Connacht Clan Travel Centre
Welcome to the Connacht Clan Travel Centre. Here you should be able to find plenty of information to help you plan your next away trip.
Find the relevant game below and click the link to find a summary of the details and some suggested travel options. For more info, check the relevant thread in the Clan Forum. If the information you need isn't there, try posting a question on the forum or in the comments section of the article.
You can contact us at email@example.com however you are advised to check the website first to see if the information is there.
Please note that the Connacht Clan is not a travel agency and we do not arrange package tours, though we do occasionally book buses, etc. for our members where appropriate. We can however help you plan your trip and arrange to meet up with your fellow Clan members when you get there.
Looking forward to seeing you at an away game.
- Hits: 0
Galway, the largest county in Connacht, is celebrated in song and story throughout the world and takes centre stage on Ireland's western seaboard. A spectacularly beautiful county, it is a medley of contrasts - the wildest and remotest of countryside teamed with one of Europe's most vibrant and popular cities. Drawn as if by a magnet, visitors come again and again, captivated by this most special of Irish counties.
Galway City at the mouth of Galway Bay is both a picturesque and lively city with a wonderful avant-garde culture and a fascinating mixture of locally owned speciality shops, often featuring locally made crafts. Indeed local handcrafts are a feature of the entire region including hand knits, pottery, glass, jewellery and woodwork.
The city has many relics of its medieval past and is worth taking time to explore. It has changed considerably over the last number of years and features a fascinating juxtaposition of new and ancient architecture. The centre of the city is conveniently compact enough to ramble around comfortably.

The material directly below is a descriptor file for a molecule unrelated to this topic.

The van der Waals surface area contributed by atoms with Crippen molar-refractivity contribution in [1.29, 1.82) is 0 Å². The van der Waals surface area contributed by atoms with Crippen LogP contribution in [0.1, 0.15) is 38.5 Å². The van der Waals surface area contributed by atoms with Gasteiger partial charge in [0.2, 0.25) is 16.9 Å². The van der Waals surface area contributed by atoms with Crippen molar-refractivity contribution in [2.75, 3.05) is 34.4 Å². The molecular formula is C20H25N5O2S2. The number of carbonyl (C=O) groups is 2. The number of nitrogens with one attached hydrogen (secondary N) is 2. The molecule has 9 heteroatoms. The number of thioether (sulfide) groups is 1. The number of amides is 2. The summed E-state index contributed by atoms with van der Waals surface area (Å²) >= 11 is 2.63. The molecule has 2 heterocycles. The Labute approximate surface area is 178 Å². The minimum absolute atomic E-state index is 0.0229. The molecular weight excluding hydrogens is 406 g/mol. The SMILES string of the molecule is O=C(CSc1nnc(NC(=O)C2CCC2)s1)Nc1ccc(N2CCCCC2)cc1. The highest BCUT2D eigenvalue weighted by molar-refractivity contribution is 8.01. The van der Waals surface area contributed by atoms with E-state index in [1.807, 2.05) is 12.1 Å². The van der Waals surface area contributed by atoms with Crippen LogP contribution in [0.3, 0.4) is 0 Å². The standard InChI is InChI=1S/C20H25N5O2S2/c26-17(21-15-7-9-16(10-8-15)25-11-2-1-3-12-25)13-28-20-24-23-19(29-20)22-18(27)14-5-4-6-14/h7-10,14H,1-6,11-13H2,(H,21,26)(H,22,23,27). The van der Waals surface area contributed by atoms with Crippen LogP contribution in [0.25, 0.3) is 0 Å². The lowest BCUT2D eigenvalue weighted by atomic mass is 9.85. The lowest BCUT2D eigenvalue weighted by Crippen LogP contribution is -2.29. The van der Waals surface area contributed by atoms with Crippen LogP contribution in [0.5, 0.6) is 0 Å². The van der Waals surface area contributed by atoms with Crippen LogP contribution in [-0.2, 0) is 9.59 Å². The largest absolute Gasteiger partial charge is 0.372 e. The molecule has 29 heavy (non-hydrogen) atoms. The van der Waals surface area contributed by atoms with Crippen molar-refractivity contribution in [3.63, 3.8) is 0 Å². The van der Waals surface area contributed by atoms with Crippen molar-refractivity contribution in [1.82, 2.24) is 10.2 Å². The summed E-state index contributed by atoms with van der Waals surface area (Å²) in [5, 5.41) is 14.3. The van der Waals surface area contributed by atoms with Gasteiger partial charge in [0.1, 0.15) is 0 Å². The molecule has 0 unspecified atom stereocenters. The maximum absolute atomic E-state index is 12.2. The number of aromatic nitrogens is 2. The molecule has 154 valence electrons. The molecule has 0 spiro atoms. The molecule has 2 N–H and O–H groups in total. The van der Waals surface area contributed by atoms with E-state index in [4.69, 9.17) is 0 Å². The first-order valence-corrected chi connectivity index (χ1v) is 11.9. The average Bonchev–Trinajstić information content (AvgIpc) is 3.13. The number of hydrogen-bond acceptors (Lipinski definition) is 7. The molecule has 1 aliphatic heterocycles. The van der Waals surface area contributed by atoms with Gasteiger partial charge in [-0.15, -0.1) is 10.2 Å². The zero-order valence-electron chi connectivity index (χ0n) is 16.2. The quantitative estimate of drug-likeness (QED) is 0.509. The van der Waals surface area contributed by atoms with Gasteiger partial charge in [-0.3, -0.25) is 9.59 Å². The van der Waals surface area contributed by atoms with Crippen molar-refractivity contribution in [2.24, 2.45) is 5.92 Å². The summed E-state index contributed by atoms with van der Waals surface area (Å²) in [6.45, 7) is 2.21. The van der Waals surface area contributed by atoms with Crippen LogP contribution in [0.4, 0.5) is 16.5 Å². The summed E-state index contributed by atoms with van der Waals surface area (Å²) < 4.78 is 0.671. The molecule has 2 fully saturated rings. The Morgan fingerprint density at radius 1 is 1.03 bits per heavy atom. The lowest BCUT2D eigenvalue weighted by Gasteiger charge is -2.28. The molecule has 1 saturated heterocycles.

As you would expect, Galway has a huge range of activities for the holidaymaker to enjoy. Golfers will find themselves spoilt for choice between excellent links and parkland courses, the equal of any in the world but without the sting of exorbitant green fees. Horse riding and trekking is another popular way to unwind in this the native county of the Connemara pony. Walking trails to suit all tastes are available both around the city and in the countryside. Hill walkers will find many fine routes in Connemara and the Twelve Bens and the scenery is unsurpassable. So much coastline is a good indicator of the variety of watersports available.
Fishing is always a popular option in Galway - every visitor to the city will have visited the famous Salmon Weir Bridge. Coarse fishing, river angling and sea angling are also available locally.
Anyone who knows the song 'Galway Bay' will be familiar with the Claddagh, previously a fishing village of thatched cottages, now an area just outside the city centre. Here is the birthplace of the world famous Claddagh ring, a souvenir many bring home, just to keep a little piece of Galway with them always.
Thoor Ballylee ... a tower set by a stream's edge W.B. Yeats, Nobel Prize winner, poet and senator bought this ancient Norman Tower and adjoining cottages in 1916 for the princely sum of Â£35. He had admired it many times on visits to his patron, Lady Gregory in nearby Coole Park. This castle was to be his Tower, his inspiration and his retreat. His collection of poems "The Tower" contains several poems written at or about Thoor Ballylee. The Tower had been lovingly restored and looks much this same as it did in the 1920's when the Yeats family lived there.
Today, visitors can tour the tower guided by an audio visual presentation on the history of Yeats' life and the tower (Irish, English, French, German, Dutch, Italian and Spanish) in each room. In addition there are beautiful gardens and a picnic area, Ballylee Mill, a craft shop, Bureau de Change and tourist information.
Another castle associated with Yeats is Dunguaire Castle, which was the venue for the literary revivalists. Today, the bardic tradition is reflected in the nightly Medieval Banquet. The entertainment celebrates the richness of Ireland's literary and musical past and evokes the colourful characters who are so much a part of the castle's history.